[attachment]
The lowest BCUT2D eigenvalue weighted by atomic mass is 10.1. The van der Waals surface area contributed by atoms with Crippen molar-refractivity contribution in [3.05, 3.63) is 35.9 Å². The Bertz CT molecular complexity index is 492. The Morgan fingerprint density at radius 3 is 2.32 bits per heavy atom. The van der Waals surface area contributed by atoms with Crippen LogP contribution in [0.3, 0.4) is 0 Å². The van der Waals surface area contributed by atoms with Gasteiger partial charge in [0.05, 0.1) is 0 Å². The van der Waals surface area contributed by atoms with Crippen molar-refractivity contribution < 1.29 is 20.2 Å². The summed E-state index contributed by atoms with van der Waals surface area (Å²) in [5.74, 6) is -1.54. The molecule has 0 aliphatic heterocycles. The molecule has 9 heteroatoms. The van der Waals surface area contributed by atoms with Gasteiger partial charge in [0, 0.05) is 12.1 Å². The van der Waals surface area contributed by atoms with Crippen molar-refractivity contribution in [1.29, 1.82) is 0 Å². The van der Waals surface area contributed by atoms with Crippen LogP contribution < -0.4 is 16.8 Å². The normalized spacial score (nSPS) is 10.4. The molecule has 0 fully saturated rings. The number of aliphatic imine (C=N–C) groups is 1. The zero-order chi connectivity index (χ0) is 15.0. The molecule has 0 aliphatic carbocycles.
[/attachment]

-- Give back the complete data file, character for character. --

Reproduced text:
The lowest BCUT2D eigenvalue weighted by atomic mass is 10.1. The van der Waals surface area contributed by atoms with Crippen molar-refractivity contribution in [3.05, 3.63) is 35.9 Å². The Bertz CT molecular complexity index is 492. The Morgan fingerprint density at radius 3 is 2.32 bits per heavy atom. The van der Waals surface area contributed by atoms with Crippen LogP contribution in [0.3, 0.4) is 0 Å². The van der Waals surface area contributed by atoms with Gasteiger partial charge in [0.05, 0.1) is 0 Å². The van der Waals surface area contributed by atoms with Crippen molar-refractivity contribution < 1.29 is 20.2 Å². The summed E-state index contributed by atoms with van der Waals surface area (Å²) in [5.74, 6) is -1.54. The molecule has 0 aliphatic heterocycles. The molecule has 9 heteroatoms. The van der Waals surface area contributed by atoms with Gasteiger partial charge in [0, 0.05) is 12.1 Å². The van der Waals surface area contributed by atoms with Crippen molar-refractivity contribution in [1.29, 1.82) is 0 Å². The van der Waals surface area contributed by atoms with Crippen LogP contribution < -0.4 is 16.8 Å². The normalized spacial score (nSPS) is 10.4. The molecule has 0 fully saturated rings. The number of aliphatic imine (C=N–C) groups is 1. The zero-order chi connectivity index (χ0) is 15.0. The molecule has 0 aliphatic carbocycles.